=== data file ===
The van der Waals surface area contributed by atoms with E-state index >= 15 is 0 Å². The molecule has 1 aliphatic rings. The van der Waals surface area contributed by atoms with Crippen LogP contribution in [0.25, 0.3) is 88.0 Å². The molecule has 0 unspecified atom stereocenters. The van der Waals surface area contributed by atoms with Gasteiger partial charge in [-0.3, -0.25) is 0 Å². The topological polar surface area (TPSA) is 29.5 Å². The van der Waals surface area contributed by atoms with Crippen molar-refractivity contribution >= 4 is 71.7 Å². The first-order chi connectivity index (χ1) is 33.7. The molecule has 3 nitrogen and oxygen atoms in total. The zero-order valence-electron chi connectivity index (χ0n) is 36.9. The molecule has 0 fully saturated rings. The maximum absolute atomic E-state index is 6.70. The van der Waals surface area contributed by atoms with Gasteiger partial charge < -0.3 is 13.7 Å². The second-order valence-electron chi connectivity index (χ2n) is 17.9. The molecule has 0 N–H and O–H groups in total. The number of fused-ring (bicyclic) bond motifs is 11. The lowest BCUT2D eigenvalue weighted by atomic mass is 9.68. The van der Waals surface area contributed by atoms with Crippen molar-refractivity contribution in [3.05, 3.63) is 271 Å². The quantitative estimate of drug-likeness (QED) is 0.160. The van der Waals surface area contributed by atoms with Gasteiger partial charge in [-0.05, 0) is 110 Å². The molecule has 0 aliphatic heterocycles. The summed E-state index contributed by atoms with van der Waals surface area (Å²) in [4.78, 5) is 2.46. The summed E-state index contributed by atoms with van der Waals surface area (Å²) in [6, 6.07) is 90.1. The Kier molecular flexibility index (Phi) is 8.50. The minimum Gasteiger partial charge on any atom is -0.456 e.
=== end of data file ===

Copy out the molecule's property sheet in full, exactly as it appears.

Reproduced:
The van der Waals surface area contributed by atoms with E-state index >= 15 is 0 Å². The molecule has 1 aliphatic rings. The van der Waals surface area contributed by atoms with Crippen LogP contribution in [0.25, 0.3) is 88.0 Å². The molecule has 0 unspecified atom stereocenters. The van der Waals surface area contributed by atoms with Gasteiger partial charge in [-0.3, -0.25) is 0 Å². The topological polar surface area (TPSA) is 29.5 Å². The van der Waals surface area contributed by atoms with Crippen molar-refractivity contribution >= 4 is 71.7 Å². The first-order chi connectivity index (χ1) is 33.7. The molecule has 3 nitrogen and oxygen atoms in total. The zero-order valence-electron chi connectivity index (χ0n) is 36.9. The molecule has 0 fully saturated rings. The maximum absolute atomic E-state index is 6.70. The van der Waals surface area contributed by atoms with Gasteiger partial charge < -0.3 is 13.7 Å². The second-order valence-electron chi connectivity index (χ2n) is 17.9. The molecule has 0 N–H and O–H groups in total. The number of fused-ring (bicyclic) bond motifs is 11. The lowest BCUT2D eigenvalue weighted by atomic mass is 9.68. The van der Waals surface area contributed by atoms with Crippen molar-refractivity contribution in [3.05, 3.63) is 271 Å². The quantitative estimate of drug-likeness (QED) is 0.160. The van der Waals surface area contributed by atoms with Gasteiger partial charge in [-0.05, 0) is 110 Å². The molecule has 0 aliphatic heterocycles. The summed E-state index contributed by atoms with van der Waals surface area (Å²) in [4.78, 5) is 2.46. The summed E-state index contributed by atoms with van der Waals surface area (Å²) in [6, 6.07) is 90.1. The Kier molecular flexibility index (Phi) is 8.50. The minimum Gasteiger partial charge on any atom is -0.456 e.